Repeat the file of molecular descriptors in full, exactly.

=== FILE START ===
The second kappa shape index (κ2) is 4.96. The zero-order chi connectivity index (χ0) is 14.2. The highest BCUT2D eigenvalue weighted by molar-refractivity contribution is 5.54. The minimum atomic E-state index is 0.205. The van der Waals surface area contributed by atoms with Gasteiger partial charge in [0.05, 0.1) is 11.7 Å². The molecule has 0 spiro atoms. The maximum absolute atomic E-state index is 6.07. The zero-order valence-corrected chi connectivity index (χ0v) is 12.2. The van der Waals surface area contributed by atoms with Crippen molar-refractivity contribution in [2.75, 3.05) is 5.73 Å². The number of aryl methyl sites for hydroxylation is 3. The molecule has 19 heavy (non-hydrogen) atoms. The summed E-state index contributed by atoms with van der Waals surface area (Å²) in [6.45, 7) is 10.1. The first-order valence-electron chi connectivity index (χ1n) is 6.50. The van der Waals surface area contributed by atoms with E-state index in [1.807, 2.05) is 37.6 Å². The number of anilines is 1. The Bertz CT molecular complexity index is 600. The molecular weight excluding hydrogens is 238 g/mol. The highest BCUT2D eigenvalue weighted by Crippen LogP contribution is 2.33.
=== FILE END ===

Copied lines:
The second kappa shape index (κ2) is 4.96. The zero-order chi connectivity index (χ0) is 14.2. The highest BCUT2D eigenvalue weighted by molar-refractivity contribution is 5.54. The minimum atomic E-state index is 0.205. The van der Waals surface area contributed by atoms with Gasteiger partial charge in [0.05, 0.1) is 11.7 Å². The molecule has 0 spiro atoms. The maximum absolute atomic E-state index is 6.07. The zero-order valence-corrected chi connectivity index (χ0v) is 12.2. The van der Waals surface area contributed by atoms with Crippen molar-refractivity contribution in [2.75, 3.05) is 5.73 Å². The number of aryl methyl sites for hydroxylation is 3. The molecule has 19 heavy (non-hydrogen) atoms. The summed E-state index contributed by atoms with van der Waals surface area (Å²) in [6.45, 7) is 10.1. The first-order valence-electron chi connectivity index (χ1n) is 6.50. The van der Waals surface area contributed by atoms with E-state index in [1.807, 2.05) is 37.6 Å². The number of anilines is 1. The Bertz CT molecular complexity index is 600. The molecular weight excluding hydrogens is 238 g/mol. The highest BCUT2D eigenvalue weighted by Crippen LogP contribution is 2.33.